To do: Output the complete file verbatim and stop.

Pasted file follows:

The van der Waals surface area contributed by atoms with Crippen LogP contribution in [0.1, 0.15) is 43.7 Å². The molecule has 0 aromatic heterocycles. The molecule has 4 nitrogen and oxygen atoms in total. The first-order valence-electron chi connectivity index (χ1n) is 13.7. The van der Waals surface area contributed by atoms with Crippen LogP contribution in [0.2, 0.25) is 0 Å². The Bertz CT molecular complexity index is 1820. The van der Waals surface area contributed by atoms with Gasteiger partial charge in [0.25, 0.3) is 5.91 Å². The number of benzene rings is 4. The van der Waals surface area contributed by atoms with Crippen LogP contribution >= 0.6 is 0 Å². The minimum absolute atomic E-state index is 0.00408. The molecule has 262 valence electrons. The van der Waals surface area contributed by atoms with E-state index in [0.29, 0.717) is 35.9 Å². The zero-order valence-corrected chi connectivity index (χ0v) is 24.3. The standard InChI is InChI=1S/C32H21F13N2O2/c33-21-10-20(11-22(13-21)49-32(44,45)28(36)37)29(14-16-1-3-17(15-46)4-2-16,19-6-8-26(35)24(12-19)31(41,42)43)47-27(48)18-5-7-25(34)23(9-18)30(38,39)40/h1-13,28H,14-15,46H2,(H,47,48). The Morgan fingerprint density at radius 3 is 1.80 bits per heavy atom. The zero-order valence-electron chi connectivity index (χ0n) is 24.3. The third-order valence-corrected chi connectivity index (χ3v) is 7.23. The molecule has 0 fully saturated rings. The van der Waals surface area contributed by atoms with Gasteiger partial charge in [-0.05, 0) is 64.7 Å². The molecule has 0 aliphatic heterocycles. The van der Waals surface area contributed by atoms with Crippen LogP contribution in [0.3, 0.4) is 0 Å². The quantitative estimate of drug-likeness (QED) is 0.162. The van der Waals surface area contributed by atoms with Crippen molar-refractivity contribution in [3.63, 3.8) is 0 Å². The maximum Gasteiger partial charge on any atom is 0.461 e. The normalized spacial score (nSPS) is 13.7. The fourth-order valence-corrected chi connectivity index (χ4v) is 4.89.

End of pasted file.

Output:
The van der Waals surface area contributed by atoms with Crippen LogP contribution in [0.1, 0.15) is 43.7 Å². The molecule has 0 aromatic heterocycles. The molecule has 4 nitrogen and oxygen atoms in total. The first-order valence-electron chi connectivity index (χ1n) is 13.7. The van der Waals surface area contributed by atoms with Crippen LogP contribution in [0.2, 0.25) is 0 Å². The Bertz CT molecular complexity index is 1820. The van der Waals surface area contributed by atoms with Gasteiger partial charge in [0.25, 0.3) is 5.91 Å². The number of benzene rings is 4. The van der Waals surface area contributed by atoms with Crippen LogP contribution >= 0.6 is 0 Å². The minimum absolute atomic E-state index is 0.00408. The molecule has 262 valence electrons. The van der Waals surface area contributed by atoms with E-state index in [0.29, 0.717) is 35.9 Å². The zero-order valence-corrected chi connectivity index (χ0v) is 24.3. The standard InChI is InChI=1S/C32H21F13N2O2/c33-21-10-20(11-22(13-21)49-32(44,45)28(36)37)29(14-16-1-3-17(15-46)4-2-16,19-6-8-26(35)24(12-19)31(41,42)43)47-27(48)18-5-7-25(34)23(9-18)30(38,39)40/h1-13,28H,14-15,46H2,(H,47,48). The Morgan fingerprint density at radius 3 is 1.80 bits per heavy atom. The zero-order valence-electron chi connectivity index (χ0n) is 24.3. The third-order valence-corrected chi connectivity index (χ3v) is 7.23. The molecule has 0 fully saturated rings. The van der Waals surface area contributed by atoms with Gasteiger partial charge in [-0.05, 0) is 64.7 Å². The molecule has 0 aliphatic heterocycles. The van der Waals surface area contributed by atoms with Crippen LogP contribution in [0.3, 0.4) is 0 Å². The quantitative estimate of drug-likeness (QED) is 0.162. The van der Waals surface area contributed by atoms with Crippen molar-refractivity contribution in [3.63, 3.8) is 0 Å². The maximum Gasteiger partial charge on any atom is 0.461 e. The normalized spacial score (nSPS) is 13.7. The fourth-order valence-corrected chi connectivity index (χ4v) is 4.89.